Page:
The Only Carbohydrate That Won't Spike Your Blood Sugar

Carbohydrates are an essential part of a healthy and well-balanced diet. Your body needs carbohydrates — sugars, starches, and fibers — to function, as they are your body's main source of energy (via Cleveland Clinic). During digestion, most carbohydrates are broken down into sugars, which are absorbed by the bloodstream and used for fuel. However, this sugar absorption can also cause your blood sugar to spike, triggering the release of insulin that, for diabetics, may not allow glucose to be processed properly, per the Cleveland Clinic. Although one type of carbohydrate that is less likely to substantially increase blood sugar levels is dietary fiber.

"Fiber promotes good bowel health, lowers the risk of cancer and heart disease, and also controls your blood sugar in a certain way," Amy Kranick, a registered dietitian and certified diabetes educator at Vanderbilt University Medical Center told Everyday Health. "Fiber doesn't require insulin [to digest], so it isn't counted as part of your carbohydrates." So when you're calculating your daily carbohydrate intake, you can subtract half the grams of dietary fiber from your total carb count (via Everyday Health).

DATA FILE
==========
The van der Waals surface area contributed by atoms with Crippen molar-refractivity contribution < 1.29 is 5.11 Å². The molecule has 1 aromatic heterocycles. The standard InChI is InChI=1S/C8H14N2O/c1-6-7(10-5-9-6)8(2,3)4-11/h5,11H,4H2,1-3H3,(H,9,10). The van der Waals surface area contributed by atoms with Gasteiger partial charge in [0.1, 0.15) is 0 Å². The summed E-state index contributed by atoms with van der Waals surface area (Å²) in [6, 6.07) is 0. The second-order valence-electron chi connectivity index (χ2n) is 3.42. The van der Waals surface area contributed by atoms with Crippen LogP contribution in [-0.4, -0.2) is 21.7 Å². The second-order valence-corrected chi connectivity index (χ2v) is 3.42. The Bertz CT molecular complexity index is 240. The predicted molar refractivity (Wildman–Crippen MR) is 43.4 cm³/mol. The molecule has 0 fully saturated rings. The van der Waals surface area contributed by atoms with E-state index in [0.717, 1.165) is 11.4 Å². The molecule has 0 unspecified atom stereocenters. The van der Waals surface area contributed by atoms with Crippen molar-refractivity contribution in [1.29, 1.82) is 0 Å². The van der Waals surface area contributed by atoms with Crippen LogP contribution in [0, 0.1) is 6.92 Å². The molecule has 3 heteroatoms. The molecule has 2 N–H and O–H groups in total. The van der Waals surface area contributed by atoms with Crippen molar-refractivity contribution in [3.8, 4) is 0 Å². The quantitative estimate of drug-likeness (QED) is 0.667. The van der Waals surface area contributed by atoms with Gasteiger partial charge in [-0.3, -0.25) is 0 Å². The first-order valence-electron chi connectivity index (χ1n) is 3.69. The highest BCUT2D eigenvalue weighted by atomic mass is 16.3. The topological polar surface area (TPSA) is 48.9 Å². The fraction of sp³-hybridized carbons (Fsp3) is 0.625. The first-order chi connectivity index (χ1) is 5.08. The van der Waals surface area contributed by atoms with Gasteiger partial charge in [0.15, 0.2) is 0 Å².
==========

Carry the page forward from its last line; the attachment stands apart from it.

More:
Add more fiber to your diet

If you have type 2 diabetes or are just looking to cut back on sugar, eating more fiber is a great way to help fuel your body without spiking your blood sugar and insulin levels. Since fiber is an indigestible carbohydrate, it can't be broken down into sugars. As a result, eating fiber won't cause your blood sugar to rise considerably (via Prevention). Fortunately, there are a variety of high-fiber foods you can add to your diet to help regulate your blood sugar levels. 

Fruits, vegetables, and beans are all high-fiber foods that are also low on the glycemic index. This means fiber foods are much less likely to increase your blood sugar levels and may even block the effects of sugar, especially when eaten before a starchy meal. Some of these foods include carrots, broccoli, cauliflower, asparagus, green beans, berries, apricots, peaches, and tart-tasting apples (via Prevention).